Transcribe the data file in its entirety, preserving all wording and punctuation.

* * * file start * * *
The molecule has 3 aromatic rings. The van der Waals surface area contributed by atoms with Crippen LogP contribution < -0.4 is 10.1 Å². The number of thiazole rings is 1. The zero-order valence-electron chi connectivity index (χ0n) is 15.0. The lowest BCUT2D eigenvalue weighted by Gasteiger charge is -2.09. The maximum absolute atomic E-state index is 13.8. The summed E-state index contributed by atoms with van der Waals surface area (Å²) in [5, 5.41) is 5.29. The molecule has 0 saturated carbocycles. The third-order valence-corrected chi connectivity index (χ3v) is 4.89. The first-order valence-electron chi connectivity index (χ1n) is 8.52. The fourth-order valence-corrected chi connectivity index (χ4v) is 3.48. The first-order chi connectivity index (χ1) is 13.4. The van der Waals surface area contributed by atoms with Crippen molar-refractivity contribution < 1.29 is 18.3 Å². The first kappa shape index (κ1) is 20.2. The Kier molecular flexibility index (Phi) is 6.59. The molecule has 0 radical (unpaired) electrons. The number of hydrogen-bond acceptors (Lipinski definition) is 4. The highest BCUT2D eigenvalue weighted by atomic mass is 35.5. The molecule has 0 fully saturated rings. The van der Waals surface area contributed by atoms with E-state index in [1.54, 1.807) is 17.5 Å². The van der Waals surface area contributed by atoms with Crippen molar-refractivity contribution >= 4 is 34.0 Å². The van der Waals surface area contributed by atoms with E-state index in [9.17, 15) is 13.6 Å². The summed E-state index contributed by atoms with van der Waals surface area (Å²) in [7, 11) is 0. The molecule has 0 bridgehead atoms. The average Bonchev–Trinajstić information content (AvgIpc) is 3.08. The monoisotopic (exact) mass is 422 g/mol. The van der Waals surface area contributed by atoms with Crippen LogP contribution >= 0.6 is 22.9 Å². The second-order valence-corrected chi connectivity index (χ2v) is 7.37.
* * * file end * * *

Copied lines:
The molecule has 3 aromatic rings. The van der Waals surface area contributed by atoms with Crippen LogP contribution < -0.4 is 10.1 Å². The number of thiazole rings is 1. The zero-order valence-electron chi connectivity index (χ0n) is 15.0. The lowest BCUT2D eigenvalue weighted by Gasteiger charge is -2.09. The maximum absolute atomic E-state index is 13.8. The summed E-state index contributed by atoms with van der Waals surface area (Å²) in [5, 5.41) is 5.29. The molecule has 0 saturated carbocycles. The third-order valence-corrected chi connectivity index (χ3v) is 4.89. The first-order valence-electron chi connectivity index (χ1n) is 8.52. The fourth-order valence-corrected chi connectivity index (χ4v) is 3.48. The first-order chi connectivity index (χ1) is 13.4. The van der Waals surface area contributed by atoms with Crippen molar-refractivity contribution < 1.29 is 18.3 Å². The first kappa shape index (κ1) is 20.2. The Kier molecular flexibility index (Phi) is 6.59. The molecule has 0 radical (unpaired) electrons. The number of hydrogen-bond acceptors (Lipinski definition) is 4. The highest BCUT2D eigenvalue weighted by atomic mass is 35.5. The molecule has 0 fully saturated rings. The van der Waals surface area contributed by atoms with E-state index in [1.54, 1.807) is 17.5 Å². The van der Waals surface area contributed by atoms with Crippen molar-refractivity contribution >= 4 is 34.0 Å². The van der Waals surface area contributed by atoms with E-state index in [9.17, 15) is 13.6 Å². The summed E-state index contributed by atoms with van der Waals surface area (Å²) in [7, 11) is 0. The molecule has 0 bridgehead atoms. The average Bonchev–Trinajstić information content (AvgIpc) is 3.08. The monoisotopic (exact) mass is 422 g/mol. The van der Waals surface area contributed by atoms with Crippen LogP contribution >= 0.6 is 22.9 Å². The second-order valence-corrected chi connectivity index (χ2v) is 7.37.